Maximus Settles Fraud Case for $30.5 Million

By Alejandro Lazo
Washington Post Staff Writer
Tuesday, July 24, 2007

Maximus, a Reston company that provides consulting services for local and state social service agencies, settled a Medicaid fraud lawsuit with the federal government for $30.5 million yesterday.

Separately, the company announced that it had hired UBS Investment Bank to review its strategic options and would consider putting itself up for sale.

"Maximus accepts responsibility for the conduct of its employees, and since that time, we have taken remedial actions to improve oversight to prevent a recurrence," chief executive Richard Montoni said in a statement.

He added in a separate statement that the UBS review would help Maximus realize its "full potential."

The company did not return a call for further comment. Maximus said it would record legal fees and settlement expenses totaling approximately $33 million, which includes certain unrelated legal costs, in the third quarter.

"I think overall you have a positive resolution to a long-standing investigation with the federal government," said Charles Strauzer, an analyst with CJS Securities. "Strategic alternative reviews are viewed positively" because they show the company is taking into account the concerns of shareholders.

In the legal case, Maximus neither admitted nor denied the government's allegations. The government alleged that Maximus had helped the District of Columbia's Child and Family Services Agency submit false claims to the Medicaid program.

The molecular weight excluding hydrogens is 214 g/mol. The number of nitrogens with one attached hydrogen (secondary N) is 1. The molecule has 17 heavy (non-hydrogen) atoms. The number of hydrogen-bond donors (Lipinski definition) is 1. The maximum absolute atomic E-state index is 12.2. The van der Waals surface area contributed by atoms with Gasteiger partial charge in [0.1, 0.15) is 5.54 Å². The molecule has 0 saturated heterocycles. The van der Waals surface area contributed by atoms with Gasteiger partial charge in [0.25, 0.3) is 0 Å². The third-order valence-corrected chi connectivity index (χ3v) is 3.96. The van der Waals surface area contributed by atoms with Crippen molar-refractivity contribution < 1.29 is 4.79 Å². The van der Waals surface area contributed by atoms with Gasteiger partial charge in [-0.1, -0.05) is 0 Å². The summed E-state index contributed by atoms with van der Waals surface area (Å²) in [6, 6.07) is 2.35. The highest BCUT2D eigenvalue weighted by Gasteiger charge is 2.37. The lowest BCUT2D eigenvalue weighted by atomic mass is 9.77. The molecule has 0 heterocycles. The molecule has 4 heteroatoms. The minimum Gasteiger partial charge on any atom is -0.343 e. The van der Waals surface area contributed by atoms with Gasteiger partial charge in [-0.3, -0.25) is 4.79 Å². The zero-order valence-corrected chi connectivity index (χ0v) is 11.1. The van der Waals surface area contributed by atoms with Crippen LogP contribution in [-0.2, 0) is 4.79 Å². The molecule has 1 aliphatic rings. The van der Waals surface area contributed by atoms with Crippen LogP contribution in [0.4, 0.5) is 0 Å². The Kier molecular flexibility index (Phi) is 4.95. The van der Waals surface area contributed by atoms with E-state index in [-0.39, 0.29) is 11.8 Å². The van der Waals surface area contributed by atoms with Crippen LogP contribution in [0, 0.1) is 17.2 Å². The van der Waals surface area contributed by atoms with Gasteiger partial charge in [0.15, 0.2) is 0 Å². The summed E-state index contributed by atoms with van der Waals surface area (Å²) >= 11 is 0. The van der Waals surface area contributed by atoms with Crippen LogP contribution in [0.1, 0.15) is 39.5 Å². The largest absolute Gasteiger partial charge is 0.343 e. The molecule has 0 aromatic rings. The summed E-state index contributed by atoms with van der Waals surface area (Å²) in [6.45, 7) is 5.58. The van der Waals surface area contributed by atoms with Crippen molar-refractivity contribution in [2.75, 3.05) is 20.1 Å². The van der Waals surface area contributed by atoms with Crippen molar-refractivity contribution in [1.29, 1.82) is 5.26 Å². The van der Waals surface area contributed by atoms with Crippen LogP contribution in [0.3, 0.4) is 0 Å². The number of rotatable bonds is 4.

The U.S. government had previously recovered $12.15 million from the Child and Family Services Agency, bringing the total collected to $42.65 million.

The investigation began after a lawsuit was filed on behalf of the government by Benjamin Turner, a former division manager at Maximus, under whistle-blower provisions of the False Claims Act.

Turner will receive $4.93 million as his share of the settlement, the Justice Department said.

Investors have been pushing for a sale of the company for the past two years, said Erik Olberter, an analyst with Stanford Group.

Olberter said Maximus's strategy of acquisitions to expand its core government service business has struggled because the company required each investment to contribute to the bottom line, making it difficult to invest in individual business units and realize synergies.

Olberter said Maximus could decide to sell off individual units instead of the whole company.

"A lot of the business units that Maximus has could grow a lot faster if they were part of a firm that was willing to invest in them," Olberter said.

Staff researcher Richard Drezen contributed to this report.

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